HopStop: Claremont

HopStops Hop to Claremont!

Check out the HopStop Home for Claremont, click HERE.

Check out upcoming HopStops events, and save them to your calendar: Claremont HopStop Calendar

Hopstop event in Claremont, New Hampshire Copyright 2014 by Rob Strong

Hopstop event in Claremont, New Hampshire
Copyright 2014 by Rob Strong

The popular HopStop Family Series—entertaining, hands-on, free programs introducing the youngest audiences to the wonders of the performing arts—is expanding to Claremont this season in a pilot program that’s part of the Hop’s Community Venture Initiative (CVI).

Starting in September, in addition to performing at the series’ usual location in the Hop’s Alumni Hall in Hanover, NH, at 11 a.m., HopStop artists will head south to Claremont for a 3 pm performance at the Claremont Savings Bank Community Center, 152 South St., Claremont. Subsequent shows take place monthly in October and February through May. The Claremont shows are being produced by the Hop through a new partnership with the Claremont Recreation and Parks Department and West Claremont Center for Music and the Arts.

Like the Hanover shows, the Claremont HopStops invite audience members to sit up close to the performers on the carpeted floor (with chairs provided for those who prefer them), participate in the performance, and get to know the performers and see their instruments, props and costumes up close in informal post-show meet-and-greets. Shows last one hour, are geared for children ages 3 and up with an accompanying adult, and are free and open to the public; no ticket or registration is required. The doors open at 2:30 pm. Visit the Hopkins Center Hopstop page on the web: click HERE

The Claremont performances are at 3 pm, at the CSB Community Center


Claremont HopsStops are one of three new CVI programs beginning this fall. Others are the Community Ticket Program, which works with community partners to enable a more diverse group of Upper Valley residents to attend Hop events; and the Halloween-o-thon, a horror film competition for middle and high school students, operated in partnership with White River Junction-based Community Access TV (CATV). Previous CVI projects include last winter and spring’s Radical Jewelry Makeover, a “community mining” and sustainable jewelry-making project; and May’s Bash the Trash, in which community members of all ages made instruments of recycled materials and performed together in four “trash mob” concerts.

Currently midway through a three-year grant, CVI provides new opportunities for Upper Valley residents of all ages to create, access and explore the arts. CVI projects are pilot programs intended to identify opportunities for future community engagement and partnerships.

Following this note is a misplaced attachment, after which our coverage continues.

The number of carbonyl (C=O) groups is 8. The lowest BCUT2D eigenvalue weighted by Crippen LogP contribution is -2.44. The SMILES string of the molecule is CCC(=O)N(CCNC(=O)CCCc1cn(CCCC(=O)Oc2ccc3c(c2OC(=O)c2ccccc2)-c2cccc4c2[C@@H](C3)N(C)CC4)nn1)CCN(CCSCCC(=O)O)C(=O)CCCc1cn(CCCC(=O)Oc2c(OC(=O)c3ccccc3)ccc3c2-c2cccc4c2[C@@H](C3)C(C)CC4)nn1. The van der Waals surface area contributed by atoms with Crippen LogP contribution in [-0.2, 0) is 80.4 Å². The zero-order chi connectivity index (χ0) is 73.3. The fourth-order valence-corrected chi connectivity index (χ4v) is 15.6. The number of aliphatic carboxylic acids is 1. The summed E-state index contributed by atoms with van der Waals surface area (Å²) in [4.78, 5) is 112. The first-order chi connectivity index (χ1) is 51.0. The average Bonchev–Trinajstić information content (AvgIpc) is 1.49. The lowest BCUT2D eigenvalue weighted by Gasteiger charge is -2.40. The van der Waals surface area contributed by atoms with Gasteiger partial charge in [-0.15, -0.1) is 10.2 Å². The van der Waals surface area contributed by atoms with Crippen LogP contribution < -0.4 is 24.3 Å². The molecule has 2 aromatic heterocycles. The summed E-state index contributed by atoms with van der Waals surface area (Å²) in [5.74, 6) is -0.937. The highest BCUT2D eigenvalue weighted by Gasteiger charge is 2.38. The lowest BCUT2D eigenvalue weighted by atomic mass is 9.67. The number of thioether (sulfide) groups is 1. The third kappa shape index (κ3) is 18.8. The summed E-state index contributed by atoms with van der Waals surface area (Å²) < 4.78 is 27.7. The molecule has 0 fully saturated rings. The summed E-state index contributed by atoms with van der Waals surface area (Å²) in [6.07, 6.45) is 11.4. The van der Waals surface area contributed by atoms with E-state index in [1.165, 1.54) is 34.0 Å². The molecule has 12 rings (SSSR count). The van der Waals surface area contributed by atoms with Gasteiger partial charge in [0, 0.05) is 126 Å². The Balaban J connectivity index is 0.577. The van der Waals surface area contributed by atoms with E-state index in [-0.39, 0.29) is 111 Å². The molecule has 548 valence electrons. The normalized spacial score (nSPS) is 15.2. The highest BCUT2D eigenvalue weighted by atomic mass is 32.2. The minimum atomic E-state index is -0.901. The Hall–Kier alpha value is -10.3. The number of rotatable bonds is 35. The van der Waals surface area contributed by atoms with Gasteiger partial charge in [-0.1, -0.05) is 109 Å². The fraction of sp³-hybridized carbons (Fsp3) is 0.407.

CVI builds on the Hop’s commitment, over its 52-year history, to community-oriented programs involving a strong network of local organizational partners, as well as ideas generated by the Hop’s Class Divide Project, a three-year initiative that examined socio-economic class via the arts. The project aims, over three years, to test new ideas for expanding community access to Hop programming and implement the most promising ones on a long-term basis. The project is funded by a challenge grant from Jane’s Trust, with major matching gifts from Jane and Peter McLaughlin, The Jack & Dorothy Byrne Foundation, the Neda Nobari Foundation, Nini and Rob Meyer, Jenny and Stan Williams and Norwich Partners.


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Founded in 1962, the Hopkins Center for the Arts is a multi-disciplinary academic, visual and performing arts center dedicated to uncovering insights, igniting passions, and nurturing talents to help Dartmouth and the surrounding Upper Valley community engage imaginatively and contribute creatively to our world. Each year the Hop presents more than 300 live events and films by visiting artists as well as Dartmouth students and the Dartmouth community, and reaches more than 22,000 Upper Valley residents and students with outreach and arts education programs. After a celebratory 50th-anniversary season in 2012-13, the Hop enters its second half-century with renewed passion for mentoring young artists, supporting the development of new work, and providing a laboratory for participation and experimentation in the arts.

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